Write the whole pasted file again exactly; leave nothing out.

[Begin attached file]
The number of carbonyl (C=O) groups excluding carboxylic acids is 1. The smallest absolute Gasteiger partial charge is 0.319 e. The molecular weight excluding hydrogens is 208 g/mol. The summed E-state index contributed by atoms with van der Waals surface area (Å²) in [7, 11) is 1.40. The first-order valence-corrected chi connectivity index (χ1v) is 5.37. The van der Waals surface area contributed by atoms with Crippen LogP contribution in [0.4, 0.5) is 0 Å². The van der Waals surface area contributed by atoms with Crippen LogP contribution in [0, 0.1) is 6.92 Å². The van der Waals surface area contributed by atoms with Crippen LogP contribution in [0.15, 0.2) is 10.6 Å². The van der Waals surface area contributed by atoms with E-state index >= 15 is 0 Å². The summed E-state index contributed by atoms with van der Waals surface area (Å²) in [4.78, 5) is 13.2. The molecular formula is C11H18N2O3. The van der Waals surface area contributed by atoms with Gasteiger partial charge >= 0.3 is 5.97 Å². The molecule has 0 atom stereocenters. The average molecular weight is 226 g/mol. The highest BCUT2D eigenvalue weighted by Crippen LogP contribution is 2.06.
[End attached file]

The number of carbonyl (C=O) groups excluding carboxylic acids is 1. The smallest absolute Gasteiger partial charge is 0.319 e. The molecular weight excluding hydrogens is 208 g/mol. The summed E-state index contributed by atoms with van der Waals surface area (Å²) in [7, 11) is 1.40. The first-order valence-corrected chi connectivity index (χ1v) is 5.37. The van der Waals surface area contributed by atoms with Crippen LogP contribution in [0.4, 0.5) is 0 Å². The van der Waals surface area contributed by atoms with Crippen LogP contribution in [0, 0.1) is 6.92 Å². The van der Waals surface area contributed by atoms with Crippen LogP contribution in [0.15, 0.2) is 10.6 Å². The van der Waals surface area contributed by atoms with E-state index >= 15 is 0 Å². The summed E-state index contributed by atoms with van der Waals surface area (Å²) in [4.78, 5) is 13.2. The molecular formula is C11H18N2O3. The van der Waals surface area contributed by atoms with Gasteiger partial charge >= 0.3 is 5.97 Å². The molecule has 0 atom stereocenters. The average molecular weight is 226 g/mol. The highest BCUT2D eigenvalue weighted by Crippen LogP contribution is 2.06.